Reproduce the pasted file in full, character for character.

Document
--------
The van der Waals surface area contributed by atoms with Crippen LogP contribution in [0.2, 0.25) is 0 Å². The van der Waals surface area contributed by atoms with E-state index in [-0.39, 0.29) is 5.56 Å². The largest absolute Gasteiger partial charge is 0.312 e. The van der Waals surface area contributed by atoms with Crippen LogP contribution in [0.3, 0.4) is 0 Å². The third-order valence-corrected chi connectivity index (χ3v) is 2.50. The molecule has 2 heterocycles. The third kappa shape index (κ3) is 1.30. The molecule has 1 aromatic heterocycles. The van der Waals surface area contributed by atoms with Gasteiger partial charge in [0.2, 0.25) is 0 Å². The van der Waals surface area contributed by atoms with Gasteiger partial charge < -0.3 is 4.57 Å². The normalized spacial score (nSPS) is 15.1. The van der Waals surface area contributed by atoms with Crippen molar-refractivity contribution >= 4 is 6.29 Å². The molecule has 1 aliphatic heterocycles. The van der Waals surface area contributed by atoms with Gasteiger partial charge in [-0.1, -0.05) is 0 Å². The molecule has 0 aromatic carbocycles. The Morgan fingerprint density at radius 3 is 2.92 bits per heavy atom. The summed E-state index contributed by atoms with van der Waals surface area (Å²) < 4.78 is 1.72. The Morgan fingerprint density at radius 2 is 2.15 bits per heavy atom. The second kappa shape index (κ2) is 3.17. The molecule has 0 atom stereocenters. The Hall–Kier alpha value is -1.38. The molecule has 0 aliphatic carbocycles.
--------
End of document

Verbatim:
The van der Waals surface area contributed by atoms with Crippen LogP contribution in [0.2, 0.25) is 0 Å². The van der Waals surface area contributed by atoms with E-state index in [-0.39, 0.29) is 5.56 Å². The largest absolute Gasteiger partial charge is 0.312 e. The van der Waals surface area contributed by atoms with Crippen LogP contribution in [0.3, 0.4) is 0 Å². The third-order valence-corrected chi connectivity index (χ3v) is 2.50. The molecule has 2 heterocycles. The third kappa shape index (κ3) is 1.30. The molecule has 1 aromatic heterocycles. The van der Waals surface area contributed by atoms with Gasteiger partial charge in [0.2, 0.25) is 0 Å². The van der Waals surface area contributed by atoms with Gasteiger partial charge < -0.3 is 4.57 Å². The normalized spacial score (nSPS) is 15.1. The van der Waals surface area contributed by atoms with Crippen molar-refractivity contribution >= 4 is 6.29 Å². The molecule has 1 aliphatic heterocycles. The van der Waals surface area contributed by atoms with Gasteiger partial charge in [-0.1, -0.05) is 0 Å². The molecule has 0 aromatic carbocycles. The Morgan fingerprint density at radius 3 is 2.92 bits per heavy atom. The summed E-state index contributed by atoms with van der Waals surface area (Å²) < 4.78 is 1.72. The Morgan fingerprint density at radius 2 is 2.15 bits per heavy atom. The second kappa shape index (κ2) is 3.17. The molecule has 0 atom stereocenters. The Hall–Kier alpha value is -1.38. The molecule has 0 aliphatic carbocycles.